Populations at Risk
Ongoing political conflict and systematic human rights violations and abuses in Venezuela are putting populations at risk of potential crimes against humanity.
Since President Nicolas Maduro took office during 2013, popular discontent with the government's policies has resulted in widespread protests in Venezuela. The government has routinely responded with disproportionate and deadly force. On 29 May 2018 a panel of independent experts mandated by the Organization of American States (OAS) accused the government of committing crimes against humanity, including 8,292 extrajudicial killings and the arbitrary detention of more than 12,000 individuals since 2014.
A catastrophic economic crisis has resulted in hyper-inflation, food shortages and the collapse of essential services. In response to mass demonstrations that began during April 2017, a violent crackdown resulted in more than 100 people being killed over a three month period, including protesters and members of the security forces. According to the OAS report, the government of Venezuela committed human rights abuses and violations in its attempt to suppress protests. The report argued that "the widespread and systematic targeting of opponents of the regime or suspected 'enemies of the state'" constitute crimes against humanity.
During 2017 President Maduro undertook a number of controversial policy decisions, including the formation of a Constituent Assembly to supersede the opposition-controlled National Assembly and rewrite Venezuela's constitution. The creation of the Constituent Assembly was seen by many as an overt attempt to undermine Venezuela's democracy and move towards dictatorship.
Despite ongoing political tensions, a deepening economic crisis, and allegations of vote manipulation, during May 2018 President Maduro was re-elected for a second six-year term. Major opposition parties boycotted the election.
According to the UN, an estimated 3 million Venezuelans have fled the country over the past three years. Responding to the ongoing migration crisis, the OAS has called for greater burden sharing amongst regional governments, while international NGOs have called for the application of the 1984 Cartagena Declaration, which enables governments to grant refugee status to those fleeing "the massive violation of human rights" in their home country.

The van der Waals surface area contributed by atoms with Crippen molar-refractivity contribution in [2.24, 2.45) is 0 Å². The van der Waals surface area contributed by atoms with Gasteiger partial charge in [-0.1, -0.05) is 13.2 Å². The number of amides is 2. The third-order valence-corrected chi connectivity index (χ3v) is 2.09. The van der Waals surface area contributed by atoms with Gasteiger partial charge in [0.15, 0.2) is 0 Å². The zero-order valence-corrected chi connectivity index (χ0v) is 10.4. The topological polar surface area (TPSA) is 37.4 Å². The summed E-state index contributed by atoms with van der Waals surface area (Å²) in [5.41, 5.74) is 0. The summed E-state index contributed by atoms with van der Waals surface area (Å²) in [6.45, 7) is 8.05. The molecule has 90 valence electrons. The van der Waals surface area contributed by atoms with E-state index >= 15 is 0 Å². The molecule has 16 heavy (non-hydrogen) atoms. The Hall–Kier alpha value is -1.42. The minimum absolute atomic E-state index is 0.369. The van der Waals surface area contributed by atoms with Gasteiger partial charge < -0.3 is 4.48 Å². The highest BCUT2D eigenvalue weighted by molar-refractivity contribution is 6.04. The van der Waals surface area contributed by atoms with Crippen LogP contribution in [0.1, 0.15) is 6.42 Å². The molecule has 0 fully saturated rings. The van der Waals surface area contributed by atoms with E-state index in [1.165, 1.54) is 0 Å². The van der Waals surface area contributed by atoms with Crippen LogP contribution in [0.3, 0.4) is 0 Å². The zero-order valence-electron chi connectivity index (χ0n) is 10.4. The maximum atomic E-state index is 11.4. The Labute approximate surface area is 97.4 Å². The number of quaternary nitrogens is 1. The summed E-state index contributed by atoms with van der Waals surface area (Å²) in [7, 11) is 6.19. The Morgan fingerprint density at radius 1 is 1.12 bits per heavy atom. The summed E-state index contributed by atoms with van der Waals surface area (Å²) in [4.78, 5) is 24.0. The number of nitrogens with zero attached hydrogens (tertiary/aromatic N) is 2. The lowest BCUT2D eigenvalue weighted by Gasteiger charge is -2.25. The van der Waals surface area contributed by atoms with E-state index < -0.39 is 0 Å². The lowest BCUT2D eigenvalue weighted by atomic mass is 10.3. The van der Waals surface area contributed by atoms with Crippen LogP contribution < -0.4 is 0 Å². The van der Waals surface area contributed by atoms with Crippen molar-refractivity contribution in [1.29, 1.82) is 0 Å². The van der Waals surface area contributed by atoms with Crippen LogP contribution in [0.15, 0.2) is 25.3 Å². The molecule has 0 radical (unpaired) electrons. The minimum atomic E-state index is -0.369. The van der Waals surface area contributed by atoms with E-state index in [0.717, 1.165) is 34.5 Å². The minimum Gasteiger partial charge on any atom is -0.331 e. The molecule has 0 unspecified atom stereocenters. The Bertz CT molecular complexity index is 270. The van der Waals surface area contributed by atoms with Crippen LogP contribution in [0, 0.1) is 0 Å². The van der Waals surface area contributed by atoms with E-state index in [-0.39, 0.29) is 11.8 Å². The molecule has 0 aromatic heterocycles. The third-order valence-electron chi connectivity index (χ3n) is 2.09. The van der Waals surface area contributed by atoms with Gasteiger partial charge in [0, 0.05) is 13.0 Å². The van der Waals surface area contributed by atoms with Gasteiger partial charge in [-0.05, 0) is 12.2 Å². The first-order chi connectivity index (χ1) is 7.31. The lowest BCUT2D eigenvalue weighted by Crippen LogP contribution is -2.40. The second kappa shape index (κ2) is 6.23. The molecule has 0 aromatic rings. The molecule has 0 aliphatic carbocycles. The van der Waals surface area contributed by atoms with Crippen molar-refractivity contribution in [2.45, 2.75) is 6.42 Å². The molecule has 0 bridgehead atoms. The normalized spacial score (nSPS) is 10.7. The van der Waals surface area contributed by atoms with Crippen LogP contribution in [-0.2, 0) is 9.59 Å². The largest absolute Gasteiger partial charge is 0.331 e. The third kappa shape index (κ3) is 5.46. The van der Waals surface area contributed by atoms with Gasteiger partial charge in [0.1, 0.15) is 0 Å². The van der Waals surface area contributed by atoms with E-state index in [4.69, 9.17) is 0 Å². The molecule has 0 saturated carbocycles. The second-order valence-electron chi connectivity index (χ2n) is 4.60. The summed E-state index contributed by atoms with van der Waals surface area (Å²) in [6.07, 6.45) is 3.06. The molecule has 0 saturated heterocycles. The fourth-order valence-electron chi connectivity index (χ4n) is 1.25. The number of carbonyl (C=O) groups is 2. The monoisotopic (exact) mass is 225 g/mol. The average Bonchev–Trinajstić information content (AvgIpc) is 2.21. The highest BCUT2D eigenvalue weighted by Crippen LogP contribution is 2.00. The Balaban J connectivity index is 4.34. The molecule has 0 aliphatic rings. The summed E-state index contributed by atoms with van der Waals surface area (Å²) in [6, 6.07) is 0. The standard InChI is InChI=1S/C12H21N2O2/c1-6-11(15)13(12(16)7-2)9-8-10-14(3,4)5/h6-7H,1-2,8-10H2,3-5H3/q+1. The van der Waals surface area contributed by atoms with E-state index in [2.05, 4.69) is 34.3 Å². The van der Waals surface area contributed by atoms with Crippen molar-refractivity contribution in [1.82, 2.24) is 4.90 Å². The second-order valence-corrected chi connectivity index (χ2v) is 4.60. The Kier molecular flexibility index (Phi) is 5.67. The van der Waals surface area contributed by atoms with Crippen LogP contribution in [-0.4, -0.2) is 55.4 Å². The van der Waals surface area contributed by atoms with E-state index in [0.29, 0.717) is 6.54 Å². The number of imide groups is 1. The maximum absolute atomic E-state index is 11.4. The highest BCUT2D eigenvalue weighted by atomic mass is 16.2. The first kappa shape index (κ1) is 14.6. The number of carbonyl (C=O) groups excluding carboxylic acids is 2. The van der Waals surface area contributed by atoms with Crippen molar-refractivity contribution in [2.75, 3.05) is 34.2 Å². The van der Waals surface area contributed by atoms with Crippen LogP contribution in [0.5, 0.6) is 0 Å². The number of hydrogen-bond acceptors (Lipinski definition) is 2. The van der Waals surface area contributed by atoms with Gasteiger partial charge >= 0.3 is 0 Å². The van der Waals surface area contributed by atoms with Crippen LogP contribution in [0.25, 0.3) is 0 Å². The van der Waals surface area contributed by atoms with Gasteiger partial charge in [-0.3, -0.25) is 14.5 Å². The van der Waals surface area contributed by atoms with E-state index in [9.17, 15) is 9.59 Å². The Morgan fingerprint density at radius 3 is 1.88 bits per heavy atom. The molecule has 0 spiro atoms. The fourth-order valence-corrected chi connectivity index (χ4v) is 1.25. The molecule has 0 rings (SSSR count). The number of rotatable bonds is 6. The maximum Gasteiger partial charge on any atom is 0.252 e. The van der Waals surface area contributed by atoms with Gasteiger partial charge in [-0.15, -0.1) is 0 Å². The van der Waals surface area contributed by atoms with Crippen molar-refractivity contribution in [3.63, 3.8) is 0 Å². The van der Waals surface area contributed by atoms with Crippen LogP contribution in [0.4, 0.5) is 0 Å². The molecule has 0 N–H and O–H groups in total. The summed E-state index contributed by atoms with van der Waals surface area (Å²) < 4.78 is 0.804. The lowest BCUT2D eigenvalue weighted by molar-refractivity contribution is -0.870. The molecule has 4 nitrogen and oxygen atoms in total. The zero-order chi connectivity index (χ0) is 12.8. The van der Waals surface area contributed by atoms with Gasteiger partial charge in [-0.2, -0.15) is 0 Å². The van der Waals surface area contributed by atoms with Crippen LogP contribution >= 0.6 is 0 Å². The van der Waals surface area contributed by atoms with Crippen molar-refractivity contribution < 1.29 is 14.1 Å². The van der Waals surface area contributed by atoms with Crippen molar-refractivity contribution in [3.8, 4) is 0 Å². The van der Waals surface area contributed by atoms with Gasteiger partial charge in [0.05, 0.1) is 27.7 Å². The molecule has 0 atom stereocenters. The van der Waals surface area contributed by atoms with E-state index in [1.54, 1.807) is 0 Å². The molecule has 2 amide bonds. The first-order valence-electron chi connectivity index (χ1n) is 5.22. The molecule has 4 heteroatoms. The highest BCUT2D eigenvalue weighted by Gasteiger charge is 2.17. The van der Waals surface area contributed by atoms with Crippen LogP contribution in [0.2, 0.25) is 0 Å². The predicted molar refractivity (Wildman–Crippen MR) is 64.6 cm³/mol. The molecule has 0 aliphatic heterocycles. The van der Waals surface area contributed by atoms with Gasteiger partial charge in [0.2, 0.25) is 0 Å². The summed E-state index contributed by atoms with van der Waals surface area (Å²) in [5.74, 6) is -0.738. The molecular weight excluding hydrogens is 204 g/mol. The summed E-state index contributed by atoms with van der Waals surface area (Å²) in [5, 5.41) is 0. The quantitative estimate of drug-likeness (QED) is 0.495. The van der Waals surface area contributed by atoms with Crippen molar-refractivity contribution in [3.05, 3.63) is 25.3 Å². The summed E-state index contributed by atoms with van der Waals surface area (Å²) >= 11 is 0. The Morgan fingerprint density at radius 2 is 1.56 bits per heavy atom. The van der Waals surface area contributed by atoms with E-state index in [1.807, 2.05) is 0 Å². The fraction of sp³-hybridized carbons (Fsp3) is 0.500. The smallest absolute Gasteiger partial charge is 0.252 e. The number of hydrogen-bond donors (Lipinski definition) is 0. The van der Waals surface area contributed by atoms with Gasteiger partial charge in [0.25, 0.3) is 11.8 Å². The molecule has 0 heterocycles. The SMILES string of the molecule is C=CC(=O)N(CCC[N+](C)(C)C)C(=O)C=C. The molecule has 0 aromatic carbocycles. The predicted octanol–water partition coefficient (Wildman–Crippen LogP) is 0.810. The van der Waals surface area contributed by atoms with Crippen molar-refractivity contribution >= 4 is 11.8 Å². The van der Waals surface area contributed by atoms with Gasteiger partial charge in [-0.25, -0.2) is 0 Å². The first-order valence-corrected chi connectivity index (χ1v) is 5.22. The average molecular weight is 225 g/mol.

In the midst of a deepening economic crisis and ongoing political repression, Venezuelans face the ongoing risk of potential mass atrocity crimes. While the campaign of mass demonstrations has ended, political opponents of the government continue to face persecution, arbitrary detention, and torture.
The creation of the Constituent Assembly and political repression has consolidated President Maduro's increasingly authoritarian leadership. The government has taken steps to isolate itself from international scrutiny, including through announcing their withdrawal from the OAS.
The government is failing to uphold its Responsibility to Protect all Venezuelans, regardless of political belief or affiliation.
Various governments, including Venezuela's neighbors and the Secretary General of the OAS, have criticized the systematic violation of human rights in Venezuela.
Following allegations of fraudulent regional elections, during November 2017 the European Union (EU) imposed an arms embargo and other sanctions on Venezuela, including on the sale of equipment used for internal repression. Since the beginning of 2018 the EU has also imposed travel bans and asset freezes on 18 senior government officials. The United States has also imposed extensive bilateral sanctions on President Maduro and his family.
On 26 September six regional states referred the situation in Venezuela to the International Criminal Court (ICC). In a letter requesting the Chief Prosecutor open a formal investigation into possible crimes against humanity, Argentina, Canada, Chile, Colombia, Paraguay and Peru became the first countries to refer a situation to the ICC for crimes that took place in the territory of another state party. The Prosecutor previously announced a preliminary examination in February 2018.
On 27 September the Human Rights Council adopted a resolution on Venezuela, formally requesting the UN High Commissioner for Human Rights report on the situation.
The government must immediately end systematic human rights violations and abuses, including extrajudicial killings, torture and the arbitrary detention of its political opponents. The government should demobilize the auxiliary militias – including civilian "colectivos" - and take meaningful steps to end the culture of political violence in Venezuela.
UN member states, including those within the region, should implement targeted sanctions on those government officials responsible for systematic violations and abuses of human rights in Venezuela.
Last Updated: 15 November 2018